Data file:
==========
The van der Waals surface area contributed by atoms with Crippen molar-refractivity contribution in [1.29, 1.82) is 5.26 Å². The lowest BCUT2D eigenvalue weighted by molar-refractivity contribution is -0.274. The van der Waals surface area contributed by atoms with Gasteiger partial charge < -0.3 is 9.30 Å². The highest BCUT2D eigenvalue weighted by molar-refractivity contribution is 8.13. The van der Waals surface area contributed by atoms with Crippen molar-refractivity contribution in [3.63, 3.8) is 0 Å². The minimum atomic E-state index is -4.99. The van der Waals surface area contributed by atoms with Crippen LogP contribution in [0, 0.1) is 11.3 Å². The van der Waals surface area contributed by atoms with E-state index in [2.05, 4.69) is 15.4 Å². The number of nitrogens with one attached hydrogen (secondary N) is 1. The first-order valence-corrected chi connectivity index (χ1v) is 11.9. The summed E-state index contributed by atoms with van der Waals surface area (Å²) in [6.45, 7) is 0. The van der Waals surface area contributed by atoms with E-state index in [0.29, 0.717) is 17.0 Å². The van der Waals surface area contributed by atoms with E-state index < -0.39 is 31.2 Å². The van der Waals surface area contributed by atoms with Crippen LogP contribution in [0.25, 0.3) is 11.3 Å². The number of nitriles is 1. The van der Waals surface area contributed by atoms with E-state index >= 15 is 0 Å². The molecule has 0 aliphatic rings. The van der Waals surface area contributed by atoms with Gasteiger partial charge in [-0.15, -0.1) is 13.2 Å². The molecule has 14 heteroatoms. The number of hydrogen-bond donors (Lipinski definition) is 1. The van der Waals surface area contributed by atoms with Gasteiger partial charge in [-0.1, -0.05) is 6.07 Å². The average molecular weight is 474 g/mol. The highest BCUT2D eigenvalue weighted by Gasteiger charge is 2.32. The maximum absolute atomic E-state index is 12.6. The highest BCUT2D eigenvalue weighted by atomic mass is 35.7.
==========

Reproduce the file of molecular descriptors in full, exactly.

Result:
The van der Waals surface area contributed by atoms with Crippen molar-refractivity contribution in [1.29, 1.82) is 5.26 Å². The lowest BCUT2D eigenvalue weighted by molar-refractivity contribution is -0.274. The van der Waals surface area contributed by atoms with Gasteiger partial charge < -0.3 is 9.30 Å². The highest BCUT2D eigenvalue weighted by molar-refractivity contribution is 8.13. The van der Waals surface area contributed by atoms with Crippen molar-refractivity contribution in [3.63, 3.8) is 0 Å². The minimum atomic E-state index is -4.99. The van der Waals surface area contributed by atoms with Crippen LogP contribution in [0, 0.1) is 11.3 Å². The van der Waals surface area contributed by atoms with E-state index in [2.05, 4.69) is 15.4 Å². The number of nitrogens with one attached hydrogen (secondary N) is 1. The first-order valence-corrected chi connectivity index (χ1v) is 11.9. The summed E-state index contributed by atoms with van der Waals surface area (Å²) in [6.45, 7) is 0. The van der Waals surface area contributed by atoms with E-state index in [0.29, 0.717) is 17.0 Å². The van der Waals surface area contributed by atoms with E-state index < -0.39 is 31.2 Å². The van der Waals surface area contributed by atoms with Crippen LogP contribution in [0.25, 0.3) is 11.3 Å². The number of nitriles is 1. The van der Waals surface area contributed by atoms with E-state index >= 15 is 0 Å². The molecule has 0 aliphatic rings. The van der Waals surface area contributed by atoms with Gasteiger partial charge in [-0.15, -0.1) is 13.2 Å². The molecule has 14 heteroatoms. The number of hydrogen-bond donors (Lipinski definition) is 1. The van der Waals surface area contributed by atoms with Gasteiger partial charge in [-0.1, -0.05) is 6.07 Å². The average molecular weight is 474 g/mol. The highest BCUT2D eigenvalue weighted by Gasteiger charge is 2.32. The maximum absolute atomic E-state index is 12.6. The highest BCUT2D eigenvalue weighted by atomic mass is 35.7.